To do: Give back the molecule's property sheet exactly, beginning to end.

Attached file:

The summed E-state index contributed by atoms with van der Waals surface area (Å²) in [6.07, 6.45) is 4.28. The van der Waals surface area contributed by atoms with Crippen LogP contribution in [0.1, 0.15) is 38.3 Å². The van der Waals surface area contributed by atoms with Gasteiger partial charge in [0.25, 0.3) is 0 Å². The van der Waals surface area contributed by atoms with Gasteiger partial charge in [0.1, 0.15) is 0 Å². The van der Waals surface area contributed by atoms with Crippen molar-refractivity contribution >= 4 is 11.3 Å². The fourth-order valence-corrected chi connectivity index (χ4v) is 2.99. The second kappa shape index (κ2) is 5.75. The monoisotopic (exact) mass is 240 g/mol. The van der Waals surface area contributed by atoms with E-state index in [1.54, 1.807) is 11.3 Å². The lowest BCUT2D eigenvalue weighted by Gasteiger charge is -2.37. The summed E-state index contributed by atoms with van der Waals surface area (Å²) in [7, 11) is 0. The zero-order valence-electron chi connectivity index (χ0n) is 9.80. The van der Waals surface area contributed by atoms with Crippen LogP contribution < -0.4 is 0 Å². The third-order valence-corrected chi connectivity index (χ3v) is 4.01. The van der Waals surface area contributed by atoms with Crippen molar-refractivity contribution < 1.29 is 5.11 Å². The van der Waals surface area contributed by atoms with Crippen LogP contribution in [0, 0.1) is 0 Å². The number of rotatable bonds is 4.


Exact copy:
The summed E-state index contributed by atoms with van der Waals surface area (Å²) in [6.07, 6.45) is 4.28. The van der Waals surface area contributed by atoms with Crippen LogP contribution in [0.1, 0.15) is 38.3 Å². The van der Waals surface area contributed by atoms with Gasteiger partial charge in [0.25, 0.3) is 0 Å². The van der Waals surface area contributed by atoms with Gasteiger partial charge in [0.1, 0.15) is 0 Å². The van der Waals surface area contributed by atoms with Crippen molar-refractivity contribution >= 4 is 11.3 Å². The fourth-order valence-corrected chi connectivity index (χ4v) is 2.99. The second kappa shape index (κ2) is 5.75. The monoisotopic (exact) mass is 240 g/mol. The van der Waals surface area contributed by atoms with E-state index in [1.54, 1.807) is 11.3 Å². The lowest BCUT2D eigenvalue weighted by Gasteiger charge is -2.37. The summed E-state index contributed by atoms with van der Waals surface area (Å²) in [7, 11) is 0. The zero-order valence-electron chi connectivity index (χ0n) is 9.80. The van der Waals surface area contributed by atoms with Crippen LogP contribution < -0.4 is 0 Å². The third-order valence-corrected chi connectivity index (χ3v) is 4.01. The van der Waals surface area contributed by atoms with Crippen molar-refractivity contribution < 1.29 is 5.11 Å². The van der Waals surface area contributed by atoms with Crippen LogP contribution in [0, 0.1) is 0 Å². The number of rotatable bonds is 4.